Assisting engineering students along a liminal pathway and assessing their progress

Caroline Baillie, Sally A. Male

Research output: Contribution to journalArticle

Abstract

It is becoming increasingly clear that if we are to address intangible and global problems such as the interconnections of climate change and poverty, all professions, including engineering, must work together to understand and mitigate against their own contributions to these injustices. It is therefore critical to support engineering students to respond to problems that are not just technical in nature and to do so with justice, equity and a sense of sustainability. This article reports results from a course intended to help students learn critical thinking in order to develop an understanding of how the profession might enhance social and environmental justice. Features of the course which were shown to support the development of students’ critical thinking, were the intensive mode of teaching, a community project related to social justice (and not just community service) and an innovative application of threshold concept theory in the development of a new assessment tool which enabled the tracking of students’ progress through their liminal space of learning.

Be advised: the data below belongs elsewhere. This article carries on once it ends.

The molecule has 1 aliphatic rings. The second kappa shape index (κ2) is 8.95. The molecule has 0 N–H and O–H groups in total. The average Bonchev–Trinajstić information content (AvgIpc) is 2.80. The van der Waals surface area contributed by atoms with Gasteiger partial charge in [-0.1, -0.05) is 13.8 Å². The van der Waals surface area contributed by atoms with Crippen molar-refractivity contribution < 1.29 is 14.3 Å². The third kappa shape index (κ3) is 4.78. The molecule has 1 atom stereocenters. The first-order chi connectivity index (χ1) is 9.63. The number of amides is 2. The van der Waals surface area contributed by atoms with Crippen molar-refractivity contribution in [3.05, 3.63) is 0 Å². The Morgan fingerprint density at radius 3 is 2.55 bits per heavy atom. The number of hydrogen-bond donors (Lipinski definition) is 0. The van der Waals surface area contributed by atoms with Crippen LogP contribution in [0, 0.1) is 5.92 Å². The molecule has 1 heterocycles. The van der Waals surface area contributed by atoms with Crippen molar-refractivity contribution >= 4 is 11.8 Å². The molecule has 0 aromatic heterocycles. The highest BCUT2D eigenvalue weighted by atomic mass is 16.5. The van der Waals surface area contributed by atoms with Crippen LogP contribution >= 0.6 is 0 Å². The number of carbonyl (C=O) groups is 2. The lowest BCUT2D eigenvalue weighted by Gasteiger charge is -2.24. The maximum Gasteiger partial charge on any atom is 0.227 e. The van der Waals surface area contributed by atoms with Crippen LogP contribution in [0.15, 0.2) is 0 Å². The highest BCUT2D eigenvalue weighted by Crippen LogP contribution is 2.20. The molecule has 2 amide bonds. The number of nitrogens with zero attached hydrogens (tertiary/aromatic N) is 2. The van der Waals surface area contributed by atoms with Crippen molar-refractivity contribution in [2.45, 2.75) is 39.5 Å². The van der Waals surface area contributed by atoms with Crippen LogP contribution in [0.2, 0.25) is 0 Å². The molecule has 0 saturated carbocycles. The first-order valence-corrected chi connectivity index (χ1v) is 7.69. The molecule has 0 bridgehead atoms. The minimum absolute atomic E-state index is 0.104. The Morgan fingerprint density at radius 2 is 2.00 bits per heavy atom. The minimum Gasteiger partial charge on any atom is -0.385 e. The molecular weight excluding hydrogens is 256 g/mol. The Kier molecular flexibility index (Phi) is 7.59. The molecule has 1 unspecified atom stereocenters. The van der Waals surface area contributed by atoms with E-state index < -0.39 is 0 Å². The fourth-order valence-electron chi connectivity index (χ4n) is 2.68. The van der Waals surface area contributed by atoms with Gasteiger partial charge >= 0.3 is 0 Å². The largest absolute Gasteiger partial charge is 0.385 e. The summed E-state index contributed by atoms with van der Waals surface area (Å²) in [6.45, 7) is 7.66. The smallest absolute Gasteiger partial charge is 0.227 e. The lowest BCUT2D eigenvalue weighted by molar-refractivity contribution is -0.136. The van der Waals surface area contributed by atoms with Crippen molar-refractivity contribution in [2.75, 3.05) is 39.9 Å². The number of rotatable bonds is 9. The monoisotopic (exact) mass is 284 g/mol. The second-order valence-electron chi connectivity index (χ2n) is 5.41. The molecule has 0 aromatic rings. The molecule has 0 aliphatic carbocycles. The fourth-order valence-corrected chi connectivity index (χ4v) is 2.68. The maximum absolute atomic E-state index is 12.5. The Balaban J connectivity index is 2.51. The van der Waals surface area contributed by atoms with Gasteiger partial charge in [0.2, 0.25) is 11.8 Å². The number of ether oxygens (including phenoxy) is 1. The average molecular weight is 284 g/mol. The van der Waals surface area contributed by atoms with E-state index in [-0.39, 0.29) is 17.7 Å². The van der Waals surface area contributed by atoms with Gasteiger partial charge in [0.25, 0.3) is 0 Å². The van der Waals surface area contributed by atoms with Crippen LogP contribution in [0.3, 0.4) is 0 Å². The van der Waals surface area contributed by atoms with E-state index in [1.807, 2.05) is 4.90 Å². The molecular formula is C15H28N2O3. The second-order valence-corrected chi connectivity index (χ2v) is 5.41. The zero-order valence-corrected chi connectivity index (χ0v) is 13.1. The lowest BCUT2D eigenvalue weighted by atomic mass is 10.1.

Original languageEnglish
Pages (from-to)25-34
Number of pages10
JournalAustralasian Journal of Engineering Education
Volume24
Issue number1
DOIs
Publication statusPublished - 7 Mar 2019

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Students
engineering
student
justice
profession
community service
interconnection
Climate change
social justice
Sustainable development
Teaching
equity
climate change
sustainability
poverty
learning
community

Cite this

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Assisting engineering students along a liminal pathway and assessing their progress. / Baillie, Caroline; Male, Sally A.

In: Australasian Journal of Engineering Education, Vol. 24, No. 1, 07.03.2019, p. 25-34.

Research output: Contribution to journalArticle

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